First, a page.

Greenslade is on holiday, so one relies more on the excellent Innovations in Newspapers, beautifully illustrated, for the blogged news of newspapers. Juan Antonio Giner spots a characteristically shrewd, but unusually inconclusive, analysis of the Murdoch bid for the Wall Street Journal from the Independent‘s Hamish McRae. McRae’s analysis and lack of follow-through may soon disapear behind a pay wall, so here is his intro:
Journalists inevitably find it difficult to comment dispassionately on events in their own industry, and the bid by Rupert Murdoch for Dow Jones is no exception. But the fact that Mr Murdoch should feel Dow Jones is worth so much more than the market had previously valued it at says something interesting about the way in which the newspaper industry is adapting to the new technologies. There is life in the old dog yet.
The one thing I am very sure about is that physical print media will continue to be very important for at least another generation…..
Well that is in one way quite reassuring but he does not justify his optimism (I am not myself so confident about the inkiness of newsprint for the next 30 years). McRae does not see, does not consider, that one way in which print newspapers may ‘survive’ is by becoming digital editions which are themselves the newspaper. Exactly the newspaper, though not of course newsprint. Journalists seem to discount the possibility that digital editions may replace, and satisfactorily replace, print editions in a way in which web sites by definition cannot. Digital editions have now replaced printed issues for scientific and technical journals. Yes replaced. Web sites do something else, something different that they can do better than a paper or a digital edition. Rupert Murdoch sees all this, or feels it in his bones. That is why Rupert thinks that the WSJ is worth $5 Billion, or $2,500 per subscriber/copy sold. Rupert is right, the best newspapers have a great future and it will certainly be digital.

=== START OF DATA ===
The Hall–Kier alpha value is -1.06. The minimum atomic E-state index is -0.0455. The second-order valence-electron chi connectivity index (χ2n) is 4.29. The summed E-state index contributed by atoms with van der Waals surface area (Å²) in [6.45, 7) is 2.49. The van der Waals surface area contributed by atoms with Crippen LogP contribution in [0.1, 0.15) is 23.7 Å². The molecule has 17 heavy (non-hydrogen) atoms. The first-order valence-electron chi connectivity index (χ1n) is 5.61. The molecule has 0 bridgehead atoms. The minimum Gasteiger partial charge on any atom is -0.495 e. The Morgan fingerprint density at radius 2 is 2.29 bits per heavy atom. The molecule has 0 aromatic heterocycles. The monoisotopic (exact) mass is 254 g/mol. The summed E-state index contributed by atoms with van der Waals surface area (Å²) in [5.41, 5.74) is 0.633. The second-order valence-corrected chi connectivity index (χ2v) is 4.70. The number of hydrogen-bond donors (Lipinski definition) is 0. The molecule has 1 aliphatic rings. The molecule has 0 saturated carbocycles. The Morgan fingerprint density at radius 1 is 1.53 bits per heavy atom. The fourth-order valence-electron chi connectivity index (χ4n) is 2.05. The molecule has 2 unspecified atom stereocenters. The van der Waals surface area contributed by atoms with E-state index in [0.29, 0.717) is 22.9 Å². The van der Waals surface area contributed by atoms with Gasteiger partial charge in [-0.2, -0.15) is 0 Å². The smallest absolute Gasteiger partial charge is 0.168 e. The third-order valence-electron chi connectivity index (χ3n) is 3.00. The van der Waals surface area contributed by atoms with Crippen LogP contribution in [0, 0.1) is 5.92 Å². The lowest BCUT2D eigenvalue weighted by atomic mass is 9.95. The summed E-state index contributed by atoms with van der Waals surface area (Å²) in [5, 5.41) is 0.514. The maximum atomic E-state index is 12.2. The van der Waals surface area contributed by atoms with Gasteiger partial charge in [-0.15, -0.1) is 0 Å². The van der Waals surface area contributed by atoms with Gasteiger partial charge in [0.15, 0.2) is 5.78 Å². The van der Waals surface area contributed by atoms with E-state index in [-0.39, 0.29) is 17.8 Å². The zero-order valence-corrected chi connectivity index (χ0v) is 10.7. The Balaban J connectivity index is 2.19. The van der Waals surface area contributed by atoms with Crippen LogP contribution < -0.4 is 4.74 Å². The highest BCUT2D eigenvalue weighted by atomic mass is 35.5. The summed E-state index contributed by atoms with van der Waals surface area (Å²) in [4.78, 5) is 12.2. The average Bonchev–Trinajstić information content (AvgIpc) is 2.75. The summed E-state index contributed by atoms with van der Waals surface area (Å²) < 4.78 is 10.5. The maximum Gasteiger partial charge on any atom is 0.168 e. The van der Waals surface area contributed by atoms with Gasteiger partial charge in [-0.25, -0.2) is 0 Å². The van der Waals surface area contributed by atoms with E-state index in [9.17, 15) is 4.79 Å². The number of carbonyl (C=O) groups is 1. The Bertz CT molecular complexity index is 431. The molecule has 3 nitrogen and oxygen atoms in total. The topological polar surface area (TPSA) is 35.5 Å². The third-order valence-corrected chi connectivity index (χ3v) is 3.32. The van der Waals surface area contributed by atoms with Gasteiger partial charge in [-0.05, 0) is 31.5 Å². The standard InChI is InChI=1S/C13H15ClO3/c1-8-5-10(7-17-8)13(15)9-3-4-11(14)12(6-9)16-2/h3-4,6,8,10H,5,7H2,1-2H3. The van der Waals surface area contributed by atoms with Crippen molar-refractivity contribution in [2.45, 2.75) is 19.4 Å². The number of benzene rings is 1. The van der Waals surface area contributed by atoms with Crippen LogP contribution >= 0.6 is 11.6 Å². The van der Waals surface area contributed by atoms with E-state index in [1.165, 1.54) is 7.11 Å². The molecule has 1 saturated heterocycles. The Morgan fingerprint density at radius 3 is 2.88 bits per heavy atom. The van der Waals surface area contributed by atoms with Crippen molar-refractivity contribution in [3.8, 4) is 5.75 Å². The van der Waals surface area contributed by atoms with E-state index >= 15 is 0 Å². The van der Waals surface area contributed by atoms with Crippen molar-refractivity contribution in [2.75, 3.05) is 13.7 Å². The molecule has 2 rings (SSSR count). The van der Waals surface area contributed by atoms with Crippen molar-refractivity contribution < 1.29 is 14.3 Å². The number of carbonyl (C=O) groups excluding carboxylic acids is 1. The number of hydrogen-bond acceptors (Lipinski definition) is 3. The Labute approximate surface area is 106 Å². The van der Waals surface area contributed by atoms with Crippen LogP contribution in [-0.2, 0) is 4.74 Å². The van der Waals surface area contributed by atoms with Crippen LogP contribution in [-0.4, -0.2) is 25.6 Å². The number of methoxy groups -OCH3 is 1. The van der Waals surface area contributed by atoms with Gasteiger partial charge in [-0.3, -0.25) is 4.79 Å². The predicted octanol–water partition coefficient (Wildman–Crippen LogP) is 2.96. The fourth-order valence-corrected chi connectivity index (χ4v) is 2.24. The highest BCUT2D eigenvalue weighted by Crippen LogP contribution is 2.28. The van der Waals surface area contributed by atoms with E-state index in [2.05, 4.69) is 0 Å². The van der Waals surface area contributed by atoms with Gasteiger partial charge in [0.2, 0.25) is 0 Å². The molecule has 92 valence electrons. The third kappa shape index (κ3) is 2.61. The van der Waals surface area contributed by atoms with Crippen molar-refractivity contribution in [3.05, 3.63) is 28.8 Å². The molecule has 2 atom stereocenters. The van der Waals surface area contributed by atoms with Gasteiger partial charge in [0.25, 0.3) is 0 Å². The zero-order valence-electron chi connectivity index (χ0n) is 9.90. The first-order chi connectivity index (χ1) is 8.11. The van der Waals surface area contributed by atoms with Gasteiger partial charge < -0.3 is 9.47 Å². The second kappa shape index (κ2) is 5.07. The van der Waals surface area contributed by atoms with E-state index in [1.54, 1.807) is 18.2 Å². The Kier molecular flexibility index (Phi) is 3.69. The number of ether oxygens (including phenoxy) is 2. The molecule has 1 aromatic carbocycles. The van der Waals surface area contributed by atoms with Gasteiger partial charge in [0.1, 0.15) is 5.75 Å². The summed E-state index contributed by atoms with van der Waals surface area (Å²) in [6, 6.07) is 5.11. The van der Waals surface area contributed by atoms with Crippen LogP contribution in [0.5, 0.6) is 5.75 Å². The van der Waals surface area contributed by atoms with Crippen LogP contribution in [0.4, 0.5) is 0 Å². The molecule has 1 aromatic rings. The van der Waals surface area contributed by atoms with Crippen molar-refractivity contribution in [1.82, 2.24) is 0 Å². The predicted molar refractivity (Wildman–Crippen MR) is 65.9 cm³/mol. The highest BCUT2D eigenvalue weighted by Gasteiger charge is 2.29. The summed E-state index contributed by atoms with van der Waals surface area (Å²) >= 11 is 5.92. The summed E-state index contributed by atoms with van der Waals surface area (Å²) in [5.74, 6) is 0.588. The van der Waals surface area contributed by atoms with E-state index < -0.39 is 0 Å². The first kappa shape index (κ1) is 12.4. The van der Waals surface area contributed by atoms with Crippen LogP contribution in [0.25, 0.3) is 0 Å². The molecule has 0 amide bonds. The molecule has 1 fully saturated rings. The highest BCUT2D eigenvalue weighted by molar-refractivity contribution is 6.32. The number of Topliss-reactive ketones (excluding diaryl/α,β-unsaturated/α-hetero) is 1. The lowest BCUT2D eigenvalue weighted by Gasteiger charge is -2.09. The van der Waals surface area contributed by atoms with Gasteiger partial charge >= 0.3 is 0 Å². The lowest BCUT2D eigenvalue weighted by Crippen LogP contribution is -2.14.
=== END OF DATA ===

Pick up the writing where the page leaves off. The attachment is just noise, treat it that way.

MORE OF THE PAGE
Juan Antonio Giner is also gloomy about the prospects for the Conde Nast Portfolio magazine, but he likes Monocle. If he is correct in his defoliation of the first issue from NY (‘caviar and peanut butter’ how cruel, what a dissonance on the palette) the planners of the Portfolio launch will be much to blame for not producing a digital edition of their launch issue. If you must have a five month gap between your launch issue and your first regular issue, it would be much better as a primarily digital issue. That would make the print issue a collectors item, that would would also maximise the chances of distribution everywhere (not a copy of Portfolio or indeed Monocle to be seen in Florence this last month); importantly also it would not hang around getting battered or neglected in kiosks.